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> > > > What are the possible risks and side-effects of allopurinol?

What are the possible risks and side-effects of allopurinol?

Most people on allopurinol don’t experience side-effects. However, some possible side-effects include:

  • skin rashes
  • drowsiness, dizziness or headaches
  • feeling sick (nausea) or vomiting
  • taste disturbance.

If you develop a rash you should stop the allopurinol and see your doctor straight away. If you become dizzy or drowsy while taking allopurinol, don’t drive or operate machinery, and see your doctor as soon as possible. You should also speak to your doctor if you develop any other new symptoms that concern you.

Even if side-effects occur, it may be possible to restart allopurinol using a special ‘desensitisation’ course, which involves beginning allopurinol at a very low dose and increasing the dosage gradually.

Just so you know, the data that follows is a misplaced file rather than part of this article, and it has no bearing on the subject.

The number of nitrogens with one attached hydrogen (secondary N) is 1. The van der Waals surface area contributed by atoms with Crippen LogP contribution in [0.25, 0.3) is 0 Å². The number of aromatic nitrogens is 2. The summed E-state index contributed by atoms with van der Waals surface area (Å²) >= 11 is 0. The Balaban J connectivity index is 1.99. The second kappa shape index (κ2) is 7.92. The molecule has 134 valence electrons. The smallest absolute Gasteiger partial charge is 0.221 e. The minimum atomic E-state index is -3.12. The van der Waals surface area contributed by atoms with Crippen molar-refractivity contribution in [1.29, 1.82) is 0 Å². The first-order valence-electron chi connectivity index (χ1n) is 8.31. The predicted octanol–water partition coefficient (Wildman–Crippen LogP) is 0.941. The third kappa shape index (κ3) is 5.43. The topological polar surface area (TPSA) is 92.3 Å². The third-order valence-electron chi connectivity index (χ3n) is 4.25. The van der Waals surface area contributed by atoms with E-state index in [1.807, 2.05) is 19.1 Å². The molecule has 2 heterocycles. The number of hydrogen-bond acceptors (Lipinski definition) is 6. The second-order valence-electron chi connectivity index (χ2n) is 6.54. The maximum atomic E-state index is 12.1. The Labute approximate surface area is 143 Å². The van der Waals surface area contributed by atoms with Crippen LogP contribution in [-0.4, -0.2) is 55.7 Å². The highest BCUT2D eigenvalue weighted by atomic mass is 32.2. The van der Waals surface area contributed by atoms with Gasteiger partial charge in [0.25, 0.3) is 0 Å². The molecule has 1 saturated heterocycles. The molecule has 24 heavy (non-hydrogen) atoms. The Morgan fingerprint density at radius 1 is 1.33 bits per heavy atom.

Sometimes when you start allopurinol it can actually trigger an attack of gout, as the crystals begin to dissolve. You'll probably be given an additional medicine for the first few months to reduce this risk. This will be a small dose of either a non-steroidal anti-inflammatory drug (NSAID), colchicine or steroids.

If you do have an acute attack of gout while on allopurinol, don’t stop taking it. Treat the acute attack as you would normally.

If you're unable to continue taking allopurinol because of side-effects, you may be able to take another drug instead called febuxostat, which works in a similar way to allopurinol. Otherwise your doctor may suggest a drug such as benzbromarone or sulfinpyrazone which reduce urate levels by increasing the amount of urate passed in the urine.

For more information, go to www.arthritisresearchuk.org.
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